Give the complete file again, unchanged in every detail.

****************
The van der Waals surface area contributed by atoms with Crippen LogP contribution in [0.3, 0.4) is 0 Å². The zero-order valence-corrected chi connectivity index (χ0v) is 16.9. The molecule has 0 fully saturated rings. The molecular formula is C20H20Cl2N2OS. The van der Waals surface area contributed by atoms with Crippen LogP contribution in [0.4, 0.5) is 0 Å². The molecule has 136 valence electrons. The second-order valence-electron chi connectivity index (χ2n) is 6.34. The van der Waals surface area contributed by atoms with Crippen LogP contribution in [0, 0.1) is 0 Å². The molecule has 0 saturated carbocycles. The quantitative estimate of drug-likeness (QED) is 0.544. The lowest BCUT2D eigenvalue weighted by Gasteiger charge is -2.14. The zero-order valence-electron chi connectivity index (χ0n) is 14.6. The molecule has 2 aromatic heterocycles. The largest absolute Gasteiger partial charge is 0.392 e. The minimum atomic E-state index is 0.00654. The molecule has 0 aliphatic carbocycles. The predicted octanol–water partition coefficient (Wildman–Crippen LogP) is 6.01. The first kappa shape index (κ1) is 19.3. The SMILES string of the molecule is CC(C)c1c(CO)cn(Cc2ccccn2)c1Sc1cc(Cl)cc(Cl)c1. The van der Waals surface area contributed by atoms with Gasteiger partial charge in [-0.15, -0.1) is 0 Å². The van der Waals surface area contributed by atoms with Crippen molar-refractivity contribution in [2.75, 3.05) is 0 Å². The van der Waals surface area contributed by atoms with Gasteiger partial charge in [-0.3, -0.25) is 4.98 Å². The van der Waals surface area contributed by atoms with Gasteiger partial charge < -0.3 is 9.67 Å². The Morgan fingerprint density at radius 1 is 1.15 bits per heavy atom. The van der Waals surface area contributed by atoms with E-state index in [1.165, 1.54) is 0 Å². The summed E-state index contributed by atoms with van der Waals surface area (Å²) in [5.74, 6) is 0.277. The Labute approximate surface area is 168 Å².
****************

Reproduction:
The van der Waals surface area contributed by atoms with Crippen LogP contribution in [0.3, 0.4) is 0 Å². The zero-order valence-corrected chi connectivity index (χ0v) is 16.9. The molecule has 0 fully saturated rings. The molecular formula is C20H20Cl2N2OS. The van der Waals surface area contributed by atoms with Crippen LogP contribution in [0.4, 0.5) is 0 Å². The molecule has 136 valence electrons. The second-order valence-electron chi connectivity index (χ2n) is 6.34. The van der Waals surface area contributed by atoms with Crippen LogP contribution in [0, 0.1) is 0 Å². The molecule has 0 saturated carbocycles. The quantitative estimate of drug-likeness (QED) is 0.544. The lowest BCUT2D eigenvalue weighted by Gasteiger charge is -2.14. The zero-order valence-electron chi connectivity index (χ0n) is 14.6. The molecule has 2 aromatic heterocycles. The largest absolute Gasteiger partial charge is 0.392 e. The minimum atomic E-state index is 0.00654. The molecule has 0 aliphatic carbocycles. The predicted octanol–water partition coefficient (Wildman–Crippen LogP) is 6.01. The first kappa shape index (κ1) is 19.3. The SMILES string of the molecule is CC(C)c1c(CO)cn(Cc2ccccn2)c1Sc1cc(Cl)cc(Cl)c1. The van der Waals surface area contributed by atoms with Gasteiger partial charge in [-0.15, -0.1) is 0 Å². The van der Waals surface area contributed by atoms with Crippen molar-refractivity contribution in [2.75, 3.05) is 0 Å². The van der Waals surface area contributed by atoms with Gasteiger partial charge in [-0.3, -0.25) is 4.98 Å². The van der Waals surface area contributed by atoms with Gasteiger partial charge < -0.3 is 9.67 Å². The Morgan fingerprint density at radius 1 is 1.15 bits per heavy atom. The van der Waals surface area contributed by atoms with E-state index in [1.165, 1.54) is 0 Å². The summed E-state index contributed by atoms with van der Waals surface area (Å²) in [5.74, 6) is 0.277. The Labute approximate surface area is 168 Å².